In the Name of God: Creator, Redeemer, Sustainer. Amen.
Comedian George Burns once said that the secret of a good sermon is to have a good beginning and a good ending; and to have the two as close together as possible.
This Gospel is one that prompts me to comply with George’s suggestion. There is a lot about it to make one uneasy and I’d really like to edit it. It’s one of those passages where I ask myself , “what will the folks who just walked through our radically welcoming doors think about this?” Well, to be honest, what would anyone think of this text?
For starters, talk about being put on the spot. “Who do people say that I am?” Jesus asks. I guess it’s a fair question. People were very curious about this person called Jesus and there were even conspiracy theories afloat. Who wouldn’t be wondering who he was? He ran out demons, performed healings of all kinds, told lots of interesting stories, challenged the religious leaders of his time, and shocked them all with behaviors like touching diseased people and eating with unsavory characters.
Peter’s response to that loaded question signified a whole host of expectations for the Jews. Messiah comes from the Hebrew word that meant “anointed one,” a term that could be applied to kings and prophets. In the Hebrew scriptures, however, Messiah most frequently meant “deliverer.”
Peter and the Jews who followed Jesus saw in him the expected deliverer, the one who would rescue them from the oppression of Roman authority and the ritual-obsession of the Pharisees. They were looking for a successful, conquering messiah, one who would take charge by power and force. They were to be greatly disappointed.
That’s not in the cards. Jesus unfolds the real plan and it is totally unacceptable to Peter. They actually have a heated spat and Jesus calls him the devil. Certainly Peter had seen better days.
Expectations. What about ours? I read an interesting article this week written by a woman who worked on a church staff for years. She wonders about a congregation’s expectations. She questions how healthy or realistic it is for the church structure to be geared toward meeting every need, developing everyone spiritually and organizing all inward and outward ministry.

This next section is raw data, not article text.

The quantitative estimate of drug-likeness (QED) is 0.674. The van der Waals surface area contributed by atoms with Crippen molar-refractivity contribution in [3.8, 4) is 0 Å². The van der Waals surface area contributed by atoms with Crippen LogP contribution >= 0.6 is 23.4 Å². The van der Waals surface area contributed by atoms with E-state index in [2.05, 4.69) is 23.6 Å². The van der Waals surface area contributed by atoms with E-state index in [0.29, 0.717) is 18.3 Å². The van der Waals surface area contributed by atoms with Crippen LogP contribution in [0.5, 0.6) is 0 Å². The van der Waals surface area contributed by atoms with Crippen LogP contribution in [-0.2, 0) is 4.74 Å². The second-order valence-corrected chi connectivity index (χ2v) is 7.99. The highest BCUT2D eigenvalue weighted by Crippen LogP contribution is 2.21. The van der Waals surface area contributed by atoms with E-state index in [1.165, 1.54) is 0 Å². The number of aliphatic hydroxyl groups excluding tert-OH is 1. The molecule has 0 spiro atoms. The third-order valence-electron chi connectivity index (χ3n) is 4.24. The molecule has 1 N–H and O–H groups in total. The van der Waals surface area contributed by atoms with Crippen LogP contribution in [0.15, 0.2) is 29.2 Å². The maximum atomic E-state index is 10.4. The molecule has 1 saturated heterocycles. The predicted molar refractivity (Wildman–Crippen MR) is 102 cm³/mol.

“When a faith community is church-centralized,” she write “ the staff is expected to take full spiritual responsibility for people, which is well beyond their capacity. Most churches have modest staffs that cannot handle such demands.”
“I wonder,” she adds “if a ‘Come to us and we will do it all, lead it all, organize it all, calendar it all, execute it all, innovate it all, care for it all and fund it all’ framework is even biblical? It sets leaders and followers up for failure, creating a church-centric paradigm in which discipleship is staff-led and program-driven.
“Ironically, the more responsibility people take for their spiritual development and their neighbor, the healthier they become — also, less resentful of the church, less dependent on programming and less reliant upon staff, especially the clergy. This frees up the staff for more reasonable roles, and the people to be good neighbors.”
I was struck by this wisdom because we are beginning a new program year this week and the calendar gets filled quickly with all kinds of activity facilitated by a small staff. And I was struck by its implications because this Gospel has to do with expectations: expectations of Jesus and the expectations Jesus may have of us.
I don’t know about you but I love the Gospels when Jesus is telling cool stories with lessons on human life. I get great comfort from all the episodes that have him healing the blind, the deaf, the lame, and every other malady that plagued the ancient world. It’s invigorating to hear him take on the self-righteous, pompous, arrogant religious leaders.